Sunday, April 27, 2008

forró, baianos, surfing

The typical Baiano life style is mostly characterized by slogans such as "work is sacred, so admire it from afar" and "never put off until tomorrow what you can do the day after tomorrow". With so much sun and heat one simply cannot be too energetic or rushed. We thus spent a slow day at the beach at a site where a small river runs into the ocean, lending the perfect combination of warm ocean surf along with warm fresh water to rinse off the salt.


Baiano.



Wanting to soak up some more Bahia culture we attempted to find out about samba or other music shows during the car ride back from the beach. We had quite a lot of time to do this as the traffic entering Salvador had ground to a complete standstill. We spent two hours covering about half a km. Nobody seemed too bothered by it. Meanwhile our phone calls to various information phone lines were wholly unsuccessful as we couldn't get anything more helpful than "dunno" out of the ones that took the trouble to answer the phone. In summary, everything was moving very slowly or not working at all. I decided that this, in itself, was an excellent immersion in the Baiano spirit.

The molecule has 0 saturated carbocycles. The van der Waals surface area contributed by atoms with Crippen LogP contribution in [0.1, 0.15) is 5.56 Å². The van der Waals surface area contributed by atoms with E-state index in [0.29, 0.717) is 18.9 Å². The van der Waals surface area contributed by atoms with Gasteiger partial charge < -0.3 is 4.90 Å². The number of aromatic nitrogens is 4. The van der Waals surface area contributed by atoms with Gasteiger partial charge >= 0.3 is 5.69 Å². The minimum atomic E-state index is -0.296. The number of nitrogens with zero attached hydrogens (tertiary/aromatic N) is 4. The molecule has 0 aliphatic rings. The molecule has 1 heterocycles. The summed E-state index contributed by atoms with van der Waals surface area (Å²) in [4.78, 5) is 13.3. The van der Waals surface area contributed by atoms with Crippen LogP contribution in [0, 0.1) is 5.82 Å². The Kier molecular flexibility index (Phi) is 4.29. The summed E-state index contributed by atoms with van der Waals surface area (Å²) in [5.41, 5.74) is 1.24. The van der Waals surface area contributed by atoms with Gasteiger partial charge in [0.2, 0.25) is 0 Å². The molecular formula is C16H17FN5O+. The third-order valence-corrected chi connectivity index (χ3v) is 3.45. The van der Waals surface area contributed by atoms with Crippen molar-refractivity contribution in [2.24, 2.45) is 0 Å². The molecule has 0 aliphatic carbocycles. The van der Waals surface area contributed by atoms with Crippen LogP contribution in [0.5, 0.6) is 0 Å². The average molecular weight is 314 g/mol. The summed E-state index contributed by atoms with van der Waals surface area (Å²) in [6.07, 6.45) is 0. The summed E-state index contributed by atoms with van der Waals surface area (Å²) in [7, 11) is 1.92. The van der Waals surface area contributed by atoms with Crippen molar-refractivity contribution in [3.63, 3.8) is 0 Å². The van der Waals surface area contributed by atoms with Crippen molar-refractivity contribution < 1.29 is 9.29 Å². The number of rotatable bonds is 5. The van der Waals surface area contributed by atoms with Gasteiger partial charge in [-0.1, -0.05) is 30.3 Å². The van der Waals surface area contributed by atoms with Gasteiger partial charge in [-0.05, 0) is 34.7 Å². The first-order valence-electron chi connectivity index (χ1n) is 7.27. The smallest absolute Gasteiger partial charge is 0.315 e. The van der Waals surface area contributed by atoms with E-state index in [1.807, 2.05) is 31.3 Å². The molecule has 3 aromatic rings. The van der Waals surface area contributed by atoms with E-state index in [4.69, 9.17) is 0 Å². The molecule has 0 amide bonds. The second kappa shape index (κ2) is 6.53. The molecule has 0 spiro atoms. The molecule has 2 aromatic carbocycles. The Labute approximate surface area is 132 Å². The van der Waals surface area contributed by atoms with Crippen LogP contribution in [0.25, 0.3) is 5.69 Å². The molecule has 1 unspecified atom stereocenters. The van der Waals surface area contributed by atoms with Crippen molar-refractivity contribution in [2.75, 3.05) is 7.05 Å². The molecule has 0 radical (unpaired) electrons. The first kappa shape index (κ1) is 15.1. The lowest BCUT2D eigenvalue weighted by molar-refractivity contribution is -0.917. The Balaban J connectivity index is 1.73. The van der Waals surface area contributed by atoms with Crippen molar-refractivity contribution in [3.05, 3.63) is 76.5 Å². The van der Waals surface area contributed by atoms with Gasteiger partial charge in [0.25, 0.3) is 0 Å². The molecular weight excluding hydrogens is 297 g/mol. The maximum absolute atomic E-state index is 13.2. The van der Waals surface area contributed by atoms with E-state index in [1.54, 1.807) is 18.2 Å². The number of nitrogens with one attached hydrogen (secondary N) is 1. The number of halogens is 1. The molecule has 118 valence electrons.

Later that evening we did actually make it to a Forró party. Forró (pronounced "foh-HOH" in Portuguese) is a genre of music related to Samba. The accompanying dance is related to Samba too; the main difference being the distance between the dance partners, which is at most zero in forró. Being in Bahia one ought not to miss out on the fun of a forró party. Personally I still prefer the non-stop samba drums at Maracanã, but being packed together with hundreds of Brazilians doing their forró dancing is quite the experience. Especially in this heat!


video


video


Live music and dancing on stage at the forró party.



Having a few hours to spend before our flight out of Salvador I figured that it would be inexcusable for a Californian in Bahia to miss out on what must surely be the second most popular activity in both places: surfing. I've never done any surfing in my life -- which is all the more reason to try it. Unfortunately we wasted an hour and a half driving around trying to find a place that (1) had surf boards, (2) rented -- not sold -- them, and (3) was not closed for no apparent reason. Sounds easy enough, what with surfing being so wildly popular here... but then again, this is Bahia.

Eventually I did track down a tiny beach hut that had a few boards for rent. The owner was on holiday, but his friend was looking after the hut while also being a waiter at the bar next to it. He let me rent a long board (an excellent choice to saddle a first time beginner with), gave me a 15 second lesson in the basic theory of surfing, and then let me go at it by myself. Oh well, how difficult can it possibly be? In between waitering he ran into the water a few times to give me the same tip every time: take it easy, more flash which translated to go slower and faster.


Me very clearly riding some surf.

No comments: